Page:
An Update on my Work with Orphans

Heart within a leaf photographed at the seaside

Recently I received a phone call from an orphan wanting certain free services that really fall into the area of a social worker. Yes, it is true that I have been running a service to empower orphans at the time they marry. However, the orphan who called is not getting married. I would like to point out two details:

1) This is specifically at the time they marry, I am not able to help all orphans, not in the capacity of Gemach anyway.
2) I am NOT a social worker.

The truth is that the Gemach I had begun made me aware of various needs for both widows and orphans. I am gradually researching these needs a bit further in order to develop a service that will meet those needs identified in research as well as through my work experience. The service is put on hold until such time as I have completed my research. In the meantime, what I can say is that, one of the sections I am very busily working on is how to develop and master sustainable income. That means an income that will enable one to be truly independent as opposed to earning a minimum wage and then having to constantly seek help every so often when one’s meager salary does not meet the demands of modern living.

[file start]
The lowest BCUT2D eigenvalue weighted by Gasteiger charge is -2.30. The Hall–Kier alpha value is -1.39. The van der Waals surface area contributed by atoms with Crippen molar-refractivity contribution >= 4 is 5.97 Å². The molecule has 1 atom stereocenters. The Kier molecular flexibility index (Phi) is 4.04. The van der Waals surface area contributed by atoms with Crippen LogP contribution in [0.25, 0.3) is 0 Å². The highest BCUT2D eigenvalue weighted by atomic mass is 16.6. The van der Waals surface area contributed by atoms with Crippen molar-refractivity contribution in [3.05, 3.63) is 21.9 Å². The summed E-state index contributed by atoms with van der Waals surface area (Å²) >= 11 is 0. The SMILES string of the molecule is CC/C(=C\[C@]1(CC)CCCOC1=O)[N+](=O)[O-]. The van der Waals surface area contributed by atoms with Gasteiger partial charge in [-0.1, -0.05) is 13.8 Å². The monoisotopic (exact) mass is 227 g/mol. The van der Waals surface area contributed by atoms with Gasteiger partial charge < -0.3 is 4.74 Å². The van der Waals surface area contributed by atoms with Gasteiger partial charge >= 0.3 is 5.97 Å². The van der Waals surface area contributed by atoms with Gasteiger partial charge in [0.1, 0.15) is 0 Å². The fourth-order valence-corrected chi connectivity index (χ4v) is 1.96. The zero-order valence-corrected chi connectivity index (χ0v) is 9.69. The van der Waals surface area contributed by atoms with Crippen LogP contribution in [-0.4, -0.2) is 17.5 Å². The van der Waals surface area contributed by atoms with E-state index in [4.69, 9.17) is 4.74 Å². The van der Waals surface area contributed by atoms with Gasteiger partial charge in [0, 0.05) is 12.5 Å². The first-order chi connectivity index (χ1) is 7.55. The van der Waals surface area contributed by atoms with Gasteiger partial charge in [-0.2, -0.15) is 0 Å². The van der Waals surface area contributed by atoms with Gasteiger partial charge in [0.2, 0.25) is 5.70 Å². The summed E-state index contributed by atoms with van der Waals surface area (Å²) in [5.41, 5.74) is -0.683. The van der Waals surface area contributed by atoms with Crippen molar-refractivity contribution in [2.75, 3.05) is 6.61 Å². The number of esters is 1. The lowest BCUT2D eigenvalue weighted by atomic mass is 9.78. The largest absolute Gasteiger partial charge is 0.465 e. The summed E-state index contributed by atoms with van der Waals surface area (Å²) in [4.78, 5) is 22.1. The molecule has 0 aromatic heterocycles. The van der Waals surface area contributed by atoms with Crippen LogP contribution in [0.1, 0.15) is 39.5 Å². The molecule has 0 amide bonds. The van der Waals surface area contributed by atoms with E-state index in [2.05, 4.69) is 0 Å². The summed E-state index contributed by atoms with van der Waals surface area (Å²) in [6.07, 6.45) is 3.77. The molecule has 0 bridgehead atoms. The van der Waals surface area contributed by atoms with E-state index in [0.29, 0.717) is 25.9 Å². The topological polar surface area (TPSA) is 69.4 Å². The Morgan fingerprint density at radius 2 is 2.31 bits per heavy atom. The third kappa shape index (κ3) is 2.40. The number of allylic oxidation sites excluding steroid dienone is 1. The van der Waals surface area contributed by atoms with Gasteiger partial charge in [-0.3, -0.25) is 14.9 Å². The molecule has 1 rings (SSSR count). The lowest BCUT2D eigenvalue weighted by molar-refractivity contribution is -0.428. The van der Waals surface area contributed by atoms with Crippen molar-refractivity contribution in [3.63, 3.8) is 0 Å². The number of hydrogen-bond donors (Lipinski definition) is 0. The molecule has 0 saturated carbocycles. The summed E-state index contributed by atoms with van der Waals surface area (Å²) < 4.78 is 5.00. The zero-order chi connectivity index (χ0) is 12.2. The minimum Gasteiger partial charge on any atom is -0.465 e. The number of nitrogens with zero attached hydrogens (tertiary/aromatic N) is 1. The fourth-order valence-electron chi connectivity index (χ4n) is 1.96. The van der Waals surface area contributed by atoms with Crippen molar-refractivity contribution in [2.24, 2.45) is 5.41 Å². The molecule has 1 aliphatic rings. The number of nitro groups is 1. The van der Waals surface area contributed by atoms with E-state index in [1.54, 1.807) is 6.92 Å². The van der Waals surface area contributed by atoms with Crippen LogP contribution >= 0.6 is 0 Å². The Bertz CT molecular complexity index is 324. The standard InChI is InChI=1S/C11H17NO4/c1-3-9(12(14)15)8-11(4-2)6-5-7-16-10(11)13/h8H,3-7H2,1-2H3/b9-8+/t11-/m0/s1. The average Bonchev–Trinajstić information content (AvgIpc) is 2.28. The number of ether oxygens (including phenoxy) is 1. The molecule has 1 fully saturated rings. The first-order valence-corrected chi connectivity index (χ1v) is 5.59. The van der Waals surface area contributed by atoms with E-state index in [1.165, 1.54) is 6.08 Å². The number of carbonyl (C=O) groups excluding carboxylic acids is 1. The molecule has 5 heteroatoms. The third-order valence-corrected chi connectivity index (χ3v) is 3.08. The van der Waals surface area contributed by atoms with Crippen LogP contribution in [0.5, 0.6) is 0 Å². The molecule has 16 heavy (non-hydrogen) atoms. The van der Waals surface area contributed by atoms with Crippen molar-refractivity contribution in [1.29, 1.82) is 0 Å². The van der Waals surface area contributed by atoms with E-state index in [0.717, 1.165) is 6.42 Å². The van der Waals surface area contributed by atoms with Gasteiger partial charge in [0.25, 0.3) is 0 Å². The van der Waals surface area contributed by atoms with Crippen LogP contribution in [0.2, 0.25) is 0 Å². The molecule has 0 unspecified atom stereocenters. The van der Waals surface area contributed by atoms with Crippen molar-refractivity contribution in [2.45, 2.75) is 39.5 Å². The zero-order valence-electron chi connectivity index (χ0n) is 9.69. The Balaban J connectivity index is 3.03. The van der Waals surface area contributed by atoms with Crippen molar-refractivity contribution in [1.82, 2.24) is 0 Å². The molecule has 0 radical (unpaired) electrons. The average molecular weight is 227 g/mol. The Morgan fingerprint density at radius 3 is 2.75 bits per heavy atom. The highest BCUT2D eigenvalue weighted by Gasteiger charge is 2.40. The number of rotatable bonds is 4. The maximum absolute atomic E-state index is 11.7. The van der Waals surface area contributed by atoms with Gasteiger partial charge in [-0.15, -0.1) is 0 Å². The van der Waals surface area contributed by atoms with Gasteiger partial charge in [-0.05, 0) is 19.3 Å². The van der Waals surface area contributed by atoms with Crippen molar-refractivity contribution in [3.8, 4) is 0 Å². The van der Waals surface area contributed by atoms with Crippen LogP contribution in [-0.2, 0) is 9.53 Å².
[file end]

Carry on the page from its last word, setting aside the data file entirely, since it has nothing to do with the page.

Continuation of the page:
When I have mastered certain aspects that I am currently working on, I aim to both write a book / ebook and to develop a course or a few courses. However, these are all under the umbrella of being an occupational therapist. For you see, occupational therapy is all about helping and enabling our clients to be as optimally independent in all areas of their life, as far as is possible, according to their unique set of circumstances. For someone who is an orphan, often, but not always, the area of work and earning a sustainable income is in major need of intervention.

Another important detail is that my services are not free. I work privately and as a result services, books and products have a fee / price tag. If anyone wishes to sponsor an orphan, they are welcome to be in touch.

For those who remember the service I had tried to set up, if you recall, I was developing a thrift store / bargain store with new, unwanted items that I sold to fund the service assisting orphans. Hence the expenses were to be subsidized when orphans could not pay full fees. I was also trying to add bridal gowns to rent, once again that the fee for renting a bridal gown would assist an orphan to have a bridal gown for her wedding day. My goal for that was to loan a bridal gown to a Kallah who was an orphan for free. Sadly I did not reach this goal and am currently having to sell off my bridal gowns. The expense of rent to house the gowns is adding up and not making a viable option. If I had enough people willing to purchase items or rent their gown from our bridal gowns, I could have been able to continue developing and growing this service. The only way I could reduce costs for orphans was to have others pay for gifts or bridal gowns.

Since so many have been eager to undercut my already reduced prices, I had to let go of my thrift store / bargain store and I am having to let go of my bridal gowns too. That means that any service that I offer to orphans from now on is a paid service, unless someone is kind enough to sponsor one or more sessions.